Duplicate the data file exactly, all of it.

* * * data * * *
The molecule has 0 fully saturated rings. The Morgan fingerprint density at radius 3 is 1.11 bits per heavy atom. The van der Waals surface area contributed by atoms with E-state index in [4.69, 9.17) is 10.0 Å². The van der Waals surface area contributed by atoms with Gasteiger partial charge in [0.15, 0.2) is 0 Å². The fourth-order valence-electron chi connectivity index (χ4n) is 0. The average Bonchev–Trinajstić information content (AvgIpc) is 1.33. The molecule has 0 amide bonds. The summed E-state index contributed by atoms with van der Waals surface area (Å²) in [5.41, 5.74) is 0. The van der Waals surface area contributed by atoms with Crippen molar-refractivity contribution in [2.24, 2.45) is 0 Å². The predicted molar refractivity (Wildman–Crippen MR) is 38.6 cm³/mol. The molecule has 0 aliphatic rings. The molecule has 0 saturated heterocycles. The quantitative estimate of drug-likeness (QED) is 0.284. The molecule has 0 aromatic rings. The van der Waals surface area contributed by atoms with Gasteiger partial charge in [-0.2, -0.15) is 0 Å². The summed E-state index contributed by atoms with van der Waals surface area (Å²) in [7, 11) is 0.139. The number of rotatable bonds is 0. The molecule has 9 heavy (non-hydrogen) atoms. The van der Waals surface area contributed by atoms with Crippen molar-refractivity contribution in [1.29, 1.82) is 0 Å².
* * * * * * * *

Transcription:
The molecule has 0 fully saturated rings. The Morgan fingerprint density at radius 3 is 1.11 bits per heavy atom. The van der Waals surface area contributed by atoms with E-state index in [4.69, 9.17) is 10.0 Å². The van der Waals surface area contributed by atoms with Gasteiger partial charge in [0.15, 0.2) is 0 Å². The fourth-order valence-electron chi connectivity index (χ4n) is 0. The average Bonchev–Trinajstić information content (AvgIpc) is 1.33. The molecule has 0 amide bonds. The summed E-state index contributed by atoms with van der Waals surface area (Å²) in [5.41, 5.74) is 0. The van der Waals surface area contributed by atoms with Crippen molar-refractivity contribution in [2.24, 2.45) is 0 Å². The predicted molar refractivity (Wildman–Crippen MR) is 38.6 cm³/mol. The molecule has 0 aliphatic rings. The molecule has 0 saturated heterocycles. The quantitative estimate of drug-likeness (QED) is 0.284. The molecule has 0 aromatic rings. The van der Waals surface area contributed by atoms with Gasteiger partial charge in [-0.2, -0.15) is 0 Å². The summed E-state index contributed by atoms with van der Waals surface area (Å²) in [7, 11) is 0.139. The number of rotatable bonds is 0. The molecule has 9 heavy (non-hydrogen) atoms. The van der Waals surface area contributed by atoms with Crippen molar-refractivity contribution in [1.29, 1.82) is 0 Å².